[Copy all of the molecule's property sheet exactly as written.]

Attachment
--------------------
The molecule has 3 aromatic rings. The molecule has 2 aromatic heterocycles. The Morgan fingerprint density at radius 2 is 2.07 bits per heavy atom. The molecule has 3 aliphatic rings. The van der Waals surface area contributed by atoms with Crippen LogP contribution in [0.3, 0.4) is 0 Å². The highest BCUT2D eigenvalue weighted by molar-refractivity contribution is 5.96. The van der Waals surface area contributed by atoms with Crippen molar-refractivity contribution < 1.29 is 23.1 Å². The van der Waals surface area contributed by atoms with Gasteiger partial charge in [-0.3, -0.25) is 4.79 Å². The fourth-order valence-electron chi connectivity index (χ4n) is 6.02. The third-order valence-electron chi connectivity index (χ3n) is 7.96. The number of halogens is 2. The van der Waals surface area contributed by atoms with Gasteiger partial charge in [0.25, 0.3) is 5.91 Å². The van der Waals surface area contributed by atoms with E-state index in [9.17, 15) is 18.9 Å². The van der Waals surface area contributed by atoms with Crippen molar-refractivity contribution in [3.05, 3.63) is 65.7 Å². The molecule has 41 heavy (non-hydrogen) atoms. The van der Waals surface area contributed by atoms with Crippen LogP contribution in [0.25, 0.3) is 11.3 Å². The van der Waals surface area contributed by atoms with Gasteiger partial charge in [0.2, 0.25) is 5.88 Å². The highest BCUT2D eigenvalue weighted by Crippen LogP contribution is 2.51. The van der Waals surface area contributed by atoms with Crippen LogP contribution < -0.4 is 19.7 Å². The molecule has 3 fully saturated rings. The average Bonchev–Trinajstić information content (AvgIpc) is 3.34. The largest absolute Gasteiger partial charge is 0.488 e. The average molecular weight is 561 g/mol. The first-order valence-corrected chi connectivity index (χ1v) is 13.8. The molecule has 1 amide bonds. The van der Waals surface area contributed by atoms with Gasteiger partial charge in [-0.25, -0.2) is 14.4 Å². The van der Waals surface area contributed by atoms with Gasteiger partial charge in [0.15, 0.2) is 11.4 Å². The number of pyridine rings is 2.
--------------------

The molecule has 3 aromatic rings. The molecule has 2 aromatic heterocycles. The Morgan fingerprint density at radius 2 is 2.07 bits per heavy atom. The molecule has 3 aliphatic rings. The van der Waals surface area contributed by atoms with Crippen LogP contribution in [0.3, 0.4) is 0 Å². The highest BCUT2D eigenvalue weighted by molar-refractivity contribution is 5.96. The van der Waals surface area contributed by atoms with Crippen molar-refractivity contribution < 1.29 is 23.1 Å². The van der Waals surface area contributed by atoms with Gasteiger partial charge in [-0.3, -0.25) is 4.79 Å². The fourth-order valence-electron chi connectivity index (χ4n) is 6.02. The third-order valence-electron chi connectivity index (χ3n) is 7.96. The number of halogens is 2. The van der Waals surface area contributed by atoms with Gasteiger partial charge in [0.25, 0.3) is 5.91 Å². The van der Waals surface area contributed by atoms with E-state index in [9.17, 15) is 18.9 Å². The van der Waals surface area contributed by atoms with Crippen molar-refractivity contribution in [3.05, 3.63) is 65.7 Å². The molecule has 41 heavy (non-hydrogen) atoms. The van der Waals surface area contributed by atoms with Crippen LogP contribution in [0.25, 0.3) is 11.3 Å². The van der Waals surface area contributed by atoms with Gasteiger partial charge in [0.2, 0.25) is 5.88 Å². The highest BCUT2D eigenvalue weighted by Crippen LogP contribution is 2.51. The van der Waals surface area contributed by atoms with Crippen LogP contribution < -0.4 is 19.7 Å². The molecule has 3 fully saturated rings. The average Bonchev–Trinajstić information content (AvgIpc) is 3.34. The largest absolute Gasteiger partial charge is 0.488 e. The average molecular weight is 561 g/mol. The first-order valence-corrected chi connectivity index (χ1v) is 13.8. The molecule has 1 amide bonds. The van der Waals surface area contributed by atoms with Gasteiger partial charge in [-0.25, -0.2) is 14.4 Å². The van der Waals surface area contributed by atoms with Gasteiger partial charge in [0.15, 0.2) is 11.4 Å². The number of pyridine rings is 2.